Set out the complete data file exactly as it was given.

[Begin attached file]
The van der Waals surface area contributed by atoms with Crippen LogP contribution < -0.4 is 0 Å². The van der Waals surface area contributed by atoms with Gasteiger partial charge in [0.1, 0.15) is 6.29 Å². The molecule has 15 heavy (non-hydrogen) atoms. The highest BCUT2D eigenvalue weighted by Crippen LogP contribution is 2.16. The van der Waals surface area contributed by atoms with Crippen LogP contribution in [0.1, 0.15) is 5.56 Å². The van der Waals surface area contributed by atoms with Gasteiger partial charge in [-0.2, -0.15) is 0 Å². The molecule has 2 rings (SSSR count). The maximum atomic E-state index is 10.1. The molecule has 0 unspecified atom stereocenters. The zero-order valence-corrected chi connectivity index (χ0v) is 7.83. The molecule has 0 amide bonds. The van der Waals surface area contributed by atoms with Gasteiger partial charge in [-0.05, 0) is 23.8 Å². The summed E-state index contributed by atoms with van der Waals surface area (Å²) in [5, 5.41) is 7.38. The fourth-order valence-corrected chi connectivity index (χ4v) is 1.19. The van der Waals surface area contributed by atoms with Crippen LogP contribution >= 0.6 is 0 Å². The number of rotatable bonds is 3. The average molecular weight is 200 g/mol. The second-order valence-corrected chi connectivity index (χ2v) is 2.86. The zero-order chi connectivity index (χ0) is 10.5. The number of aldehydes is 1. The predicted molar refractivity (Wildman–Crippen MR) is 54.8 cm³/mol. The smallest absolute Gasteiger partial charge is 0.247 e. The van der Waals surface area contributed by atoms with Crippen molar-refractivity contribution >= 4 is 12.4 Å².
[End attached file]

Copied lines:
The van der Waals surface area contributed by atoms with Crippen LogP contribution < -0.4 is 0 Å². The van der Waals surface area contributed by atoms with Gasteiger partial charge in [0.1, 0.15) is 6.29 Å². The molecule has 15 heavy (non-hydrogen) atoms. The highest BCUT2D eigenvalue weighted by Crippen LogP contribution is 2.16. The van der Waals surface area contributed by atoms with Crippen LogP contribution in [0.1, 0.15) is 5.56 Å². The van der Waals surface area contributed by atoms with Gasteiger partial charge in [-0.2, -0.15) is 0 Å². The molecule has 2 rings (SSSR count). The maximum atomic E-state index is 10.1. The molecule has 0 unspecified atom stereocenters. The zero-order valence-corrected chi connectivity index (χ0v) is 7.83. The molecule has 0 amide bonds. The van der Waals surface area contributed by atoms with Gasteiger partial charge in [-0.05, 0) is 23.8 Å². The summed E-state index contributed by atoms with van der Waals surface area (Å²) in [5, 5.41) is 7.38. The fourth-order valence-corrected chi connectivity index (χ4v) is 1.19. The van der Waals surface area contributed by atoms with Crippen LogP contribution >= 0.6 is 0 Å². The number of rotatable bonds is 3. The average molecular weight is 200 g/mol. The second-order valence-corrected chi connectivity index (χ2v) is 2.86. The zero-order chi connectivity index (χ0) is 10.5. The number of aldehydes is 1. The predicted molar refractivity (Wildman–Crippen MR) is 54.8 cm³/mol. The smallest absolute Gasteiger partial charge is 0.247 e. The van der Waals surface area contributed by atoms with Crippen molar-refractivity contribution >= 4 is 12.4 Å².